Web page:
Even with these setbacks, the hospital continued to be a center for maternity, continuing birth announcements for babies, twins, and even a case of triplets. In 1948, during the height of its presence, Dr. Pilson led a massive expansion of the hospital, adding a two-story addition to the original building at 5710 South Hoover Street.

Though one of the most interesting finds in my research was this article on a couple with the last name “Hoover” who gave birth to two Hoover twins at The South Hoover Hospital.

By 1956, Victor Pilson, the son of Morris Pilson, took over the practice at the hospital

Things began to shift in the 70s, a few years after the Watts Rebellion. Birth announcements in publications became less common. The hospital, however, was still hiring nurses, but its feature story presence in newspapers fell like a rock.

In 1978, The Area 24 Professional Standards Review Organization, Inc., announced it would be reviewing local community hospitals across Los Angeles, including the South Hoover Hospital. In an earlier video retelling the story of the Broadway Hospital, the Professional Standards Review Organization exposed the neighboring Broadway Hospital for its abnormally high death rate among its Medicare patients. In the case of the South Hoover Hospital, I did not find any public remarks made by the review organization.

According to a obituary for Victor Pilson, the South Hoover Hospital closed toward the end of the 20th century, and the property was later donated to an unidentified church. The last record of The South Hoover hospital conducting business in South LA was its hospital expense data from 1977, which showed a steady stream of admissions. By 1980, the hospital building appeared to operate as a board and care facility, based on newspaper advertisement listings.

Post Hospital

In 2001, the property was listed for sale for $550,000. The building was briefly owned by a real estate broker between 2007 and 2009, where it briefly found new life as a hardware store, but it  was later sold to the out-of-state limited liability company, 5700 Hoover, that was formed in Nevada in 2009. In 2011, the 5700 Hoover elected to modify the certificate of occupancy, and the former hospital building was permitted to be used as office space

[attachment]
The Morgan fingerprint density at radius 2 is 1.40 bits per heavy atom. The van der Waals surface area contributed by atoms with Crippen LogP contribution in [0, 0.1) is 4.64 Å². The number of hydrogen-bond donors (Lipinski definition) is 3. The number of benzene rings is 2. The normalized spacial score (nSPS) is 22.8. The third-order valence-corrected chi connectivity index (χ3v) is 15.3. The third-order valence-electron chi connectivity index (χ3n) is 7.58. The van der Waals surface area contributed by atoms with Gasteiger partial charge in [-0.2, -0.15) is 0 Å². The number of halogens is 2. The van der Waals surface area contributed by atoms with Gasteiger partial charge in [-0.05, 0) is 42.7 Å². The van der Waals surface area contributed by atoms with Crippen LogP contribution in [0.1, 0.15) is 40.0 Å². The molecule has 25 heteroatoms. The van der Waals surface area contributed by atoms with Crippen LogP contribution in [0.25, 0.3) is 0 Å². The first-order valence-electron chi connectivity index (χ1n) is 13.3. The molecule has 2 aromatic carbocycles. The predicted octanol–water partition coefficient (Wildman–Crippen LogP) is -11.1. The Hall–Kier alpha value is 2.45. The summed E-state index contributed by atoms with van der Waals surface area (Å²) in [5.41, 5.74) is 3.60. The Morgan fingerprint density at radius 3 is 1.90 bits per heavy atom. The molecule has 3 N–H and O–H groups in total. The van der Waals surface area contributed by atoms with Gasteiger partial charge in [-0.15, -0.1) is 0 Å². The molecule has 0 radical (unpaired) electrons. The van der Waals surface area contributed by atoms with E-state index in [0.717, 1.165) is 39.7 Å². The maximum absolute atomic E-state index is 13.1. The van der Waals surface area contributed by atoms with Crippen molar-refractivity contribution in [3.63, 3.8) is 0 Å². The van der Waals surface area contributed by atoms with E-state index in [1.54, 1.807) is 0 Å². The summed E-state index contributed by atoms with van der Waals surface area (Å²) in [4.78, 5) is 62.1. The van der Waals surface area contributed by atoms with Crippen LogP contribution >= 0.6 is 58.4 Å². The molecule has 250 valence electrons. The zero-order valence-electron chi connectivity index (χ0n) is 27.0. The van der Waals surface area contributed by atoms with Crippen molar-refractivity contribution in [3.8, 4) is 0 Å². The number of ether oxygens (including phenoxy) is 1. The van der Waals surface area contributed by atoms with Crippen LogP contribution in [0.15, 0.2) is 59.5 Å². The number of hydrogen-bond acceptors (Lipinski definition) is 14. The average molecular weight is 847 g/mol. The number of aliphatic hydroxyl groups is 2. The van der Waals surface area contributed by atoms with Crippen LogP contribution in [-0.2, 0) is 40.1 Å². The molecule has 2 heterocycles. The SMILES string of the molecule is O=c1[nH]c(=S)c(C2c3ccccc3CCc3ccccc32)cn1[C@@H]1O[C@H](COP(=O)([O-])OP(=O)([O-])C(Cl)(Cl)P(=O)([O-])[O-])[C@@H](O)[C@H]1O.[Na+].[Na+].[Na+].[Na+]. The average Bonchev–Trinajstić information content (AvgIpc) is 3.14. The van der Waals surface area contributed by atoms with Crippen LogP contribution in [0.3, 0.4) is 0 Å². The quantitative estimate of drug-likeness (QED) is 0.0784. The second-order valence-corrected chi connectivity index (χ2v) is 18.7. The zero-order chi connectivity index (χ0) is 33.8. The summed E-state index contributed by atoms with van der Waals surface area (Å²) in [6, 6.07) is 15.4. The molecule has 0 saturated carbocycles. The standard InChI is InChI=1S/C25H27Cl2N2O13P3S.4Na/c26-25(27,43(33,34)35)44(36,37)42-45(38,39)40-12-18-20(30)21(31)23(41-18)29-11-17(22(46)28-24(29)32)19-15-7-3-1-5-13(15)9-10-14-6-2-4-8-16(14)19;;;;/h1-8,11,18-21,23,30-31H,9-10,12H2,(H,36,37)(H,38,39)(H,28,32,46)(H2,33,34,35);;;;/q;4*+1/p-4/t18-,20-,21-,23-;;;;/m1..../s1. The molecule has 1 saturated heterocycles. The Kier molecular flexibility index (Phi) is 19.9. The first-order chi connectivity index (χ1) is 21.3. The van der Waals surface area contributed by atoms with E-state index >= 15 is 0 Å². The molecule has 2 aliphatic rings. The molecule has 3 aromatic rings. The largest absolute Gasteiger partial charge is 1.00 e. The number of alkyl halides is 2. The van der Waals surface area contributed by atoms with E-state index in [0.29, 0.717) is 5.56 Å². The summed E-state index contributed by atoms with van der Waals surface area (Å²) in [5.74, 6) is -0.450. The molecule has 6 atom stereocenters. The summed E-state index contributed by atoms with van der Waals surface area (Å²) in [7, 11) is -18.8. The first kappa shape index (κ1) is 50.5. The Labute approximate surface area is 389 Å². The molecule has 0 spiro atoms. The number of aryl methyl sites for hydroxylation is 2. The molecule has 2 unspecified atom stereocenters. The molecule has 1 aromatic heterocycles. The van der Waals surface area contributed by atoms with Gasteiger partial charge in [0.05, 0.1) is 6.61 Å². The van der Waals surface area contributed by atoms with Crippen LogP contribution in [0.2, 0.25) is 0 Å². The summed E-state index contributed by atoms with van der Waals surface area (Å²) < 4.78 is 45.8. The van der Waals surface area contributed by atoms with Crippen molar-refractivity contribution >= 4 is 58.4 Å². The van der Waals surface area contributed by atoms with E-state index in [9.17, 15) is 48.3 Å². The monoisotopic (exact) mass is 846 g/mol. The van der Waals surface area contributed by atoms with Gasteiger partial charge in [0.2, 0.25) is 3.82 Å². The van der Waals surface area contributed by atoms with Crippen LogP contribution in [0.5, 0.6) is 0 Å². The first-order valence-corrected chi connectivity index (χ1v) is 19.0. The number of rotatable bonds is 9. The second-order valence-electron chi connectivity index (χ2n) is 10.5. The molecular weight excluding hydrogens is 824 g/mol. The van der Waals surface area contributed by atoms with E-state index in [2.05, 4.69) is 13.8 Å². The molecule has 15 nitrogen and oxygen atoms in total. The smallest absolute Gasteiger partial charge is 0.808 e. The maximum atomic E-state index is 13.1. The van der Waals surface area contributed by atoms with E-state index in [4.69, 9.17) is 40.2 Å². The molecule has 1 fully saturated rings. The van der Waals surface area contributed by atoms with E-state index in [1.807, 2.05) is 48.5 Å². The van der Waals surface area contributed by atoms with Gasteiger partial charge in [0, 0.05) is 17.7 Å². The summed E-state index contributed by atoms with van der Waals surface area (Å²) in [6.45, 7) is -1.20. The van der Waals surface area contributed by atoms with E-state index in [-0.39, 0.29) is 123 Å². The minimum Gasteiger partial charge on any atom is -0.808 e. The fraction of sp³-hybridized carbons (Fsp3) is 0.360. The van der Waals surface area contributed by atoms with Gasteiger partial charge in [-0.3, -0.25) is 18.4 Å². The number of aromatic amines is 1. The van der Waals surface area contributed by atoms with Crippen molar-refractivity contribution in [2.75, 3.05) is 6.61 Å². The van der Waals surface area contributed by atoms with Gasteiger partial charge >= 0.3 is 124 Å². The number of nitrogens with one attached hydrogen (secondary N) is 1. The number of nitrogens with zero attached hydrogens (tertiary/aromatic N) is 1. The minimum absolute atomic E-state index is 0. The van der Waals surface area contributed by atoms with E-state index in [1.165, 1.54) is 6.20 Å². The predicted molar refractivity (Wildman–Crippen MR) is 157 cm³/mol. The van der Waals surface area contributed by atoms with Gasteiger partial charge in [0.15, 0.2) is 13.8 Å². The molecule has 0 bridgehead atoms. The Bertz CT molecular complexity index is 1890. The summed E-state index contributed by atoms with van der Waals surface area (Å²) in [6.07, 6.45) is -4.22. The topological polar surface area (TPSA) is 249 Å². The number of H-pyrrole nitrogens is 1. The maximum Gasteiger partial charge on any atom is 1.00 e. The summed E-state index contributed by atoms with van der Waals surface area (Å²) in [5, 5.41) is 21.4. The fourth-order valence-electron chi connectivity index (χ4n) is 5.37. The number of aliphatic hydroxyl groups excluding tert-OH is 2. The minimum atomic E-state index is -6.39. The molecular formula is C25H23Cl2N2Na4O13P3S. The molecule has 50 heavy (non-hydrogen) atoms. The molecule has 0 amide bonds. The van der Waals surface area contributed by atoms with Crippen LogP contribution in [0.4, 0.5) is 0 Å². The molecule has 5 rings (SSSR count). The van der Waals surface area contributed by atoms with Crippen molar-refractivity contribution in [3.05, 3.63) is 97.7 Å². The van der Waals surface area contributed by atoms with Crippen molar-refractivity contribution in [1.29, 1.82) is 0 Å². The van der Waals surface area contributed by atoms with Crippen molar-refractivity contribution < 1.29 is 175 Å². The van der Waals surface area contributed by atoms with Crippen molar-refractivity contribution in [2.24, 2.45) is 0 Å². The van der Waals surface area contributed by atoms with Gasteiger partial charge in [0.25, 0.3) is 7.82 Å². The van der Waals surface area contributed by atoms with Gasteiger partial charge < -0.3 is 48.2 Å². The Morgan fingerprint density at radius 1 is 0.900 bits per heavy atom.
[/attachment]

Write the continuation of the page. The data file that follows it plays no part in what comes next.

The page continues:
In 2014, The Los Angeles Times published an investigative report on 5700 South Hoover, which was renting shared rooms illegally to roughly 42 low-income individuals. 5700 South Hoover had never been permitted for residential use. The Los Angeles Fire Department called for the rentals to cease immediately because it was unsafe and unsuited for occupancy. 

Nearly a year later, the owner of the building elected to change the occupancy use for 5700 into a philanthropic building, boarding up several of the openings. Over the past three years, it has operated as temporary housing for disabled and transitioning people, and veterans. Within the photos on its website, you can almost imagine the interior of the South Hoover Hospital.

While the owners of the building are destined to make it into living quarters, the former hospital was listed for sale for $3 million as of August of 2023. In its description, the sellers made a subtle plea to the city to purchase this property to create low-income and transitional housing.

Despite being built with good intentions, the future of the South Hoover Hospital has been unsteady for more than four decades. Even though, it’s easy to miss this building’s incredible history and contribution to South Los Angeles.